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Galaxy Cluster Gas Creates Hole in Microwave Background

Published by Klaus Schmidt on Mon Apr 10, 2017 11:03 am via: NASA
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Why would this cluster of galaxy punch a hole in the cosmic microwave background (CMB)? First, the famous CMB was created by cooling gas in the early universe and flies right through most gas and dust in the universe. It is all around us. Large clusters of galaxies have enough gravity to contain very hot gas — gas hot enough to up-scatter microwave photons into light of significantly higher energy, thereby creating a hole in CMB maps.

This Sunyaev–Zel’dovich (SZ) effect has been used for decades to reveal new information about hot gas in clusters and even to help discover galaxy clusters in a simple yet uniform way. Pictured is the most detailed image yet obtained of the SZ effect, now using both ALMA to measure the CMB and the Hubble Space Telescope to measure the galaxies in the massive galaxy cluster RX J1347.5-1145. False-color blue depicts light from the CMB, while almost every yellow object is a galaxy. The shape of the SZ hole indicates not only that hot gas is present in this galaxy cluster, but also that it is distributed in a surprisingly uneven manner.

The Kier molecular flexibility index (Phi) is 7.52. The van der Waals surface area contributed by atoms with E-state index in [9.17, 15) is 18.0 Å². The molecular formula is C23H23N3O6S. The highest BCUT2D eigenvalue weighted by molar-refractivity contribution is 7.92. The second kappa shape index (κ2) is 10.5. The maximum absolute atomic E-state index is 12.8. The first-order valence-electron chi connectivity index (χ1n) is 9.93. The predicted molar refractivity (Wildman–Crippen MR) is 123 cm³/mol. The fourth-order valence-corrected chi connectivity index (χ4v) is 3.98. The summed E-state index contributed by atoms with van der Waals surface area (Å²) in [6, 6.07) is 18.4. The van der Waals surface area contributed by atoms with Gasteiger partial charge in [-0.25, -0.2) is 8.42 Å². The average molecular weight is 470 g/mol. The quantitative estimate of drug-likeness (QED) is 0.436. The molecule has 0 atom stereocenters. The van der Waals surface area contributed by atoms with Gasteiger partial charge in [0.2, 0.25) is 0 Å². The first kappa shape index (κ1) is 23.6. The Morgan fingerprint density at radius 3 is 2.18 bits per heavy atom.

Image Credit: ALMA (ESO/NAOJ/NRAO), Kitayama et al., NASA/ESA Hubble Space Telescope

Image Credit: ALMA (ESO/NAOJ/NRAO), Kitayama et al., NASA/ESA Hubble Space Telescope

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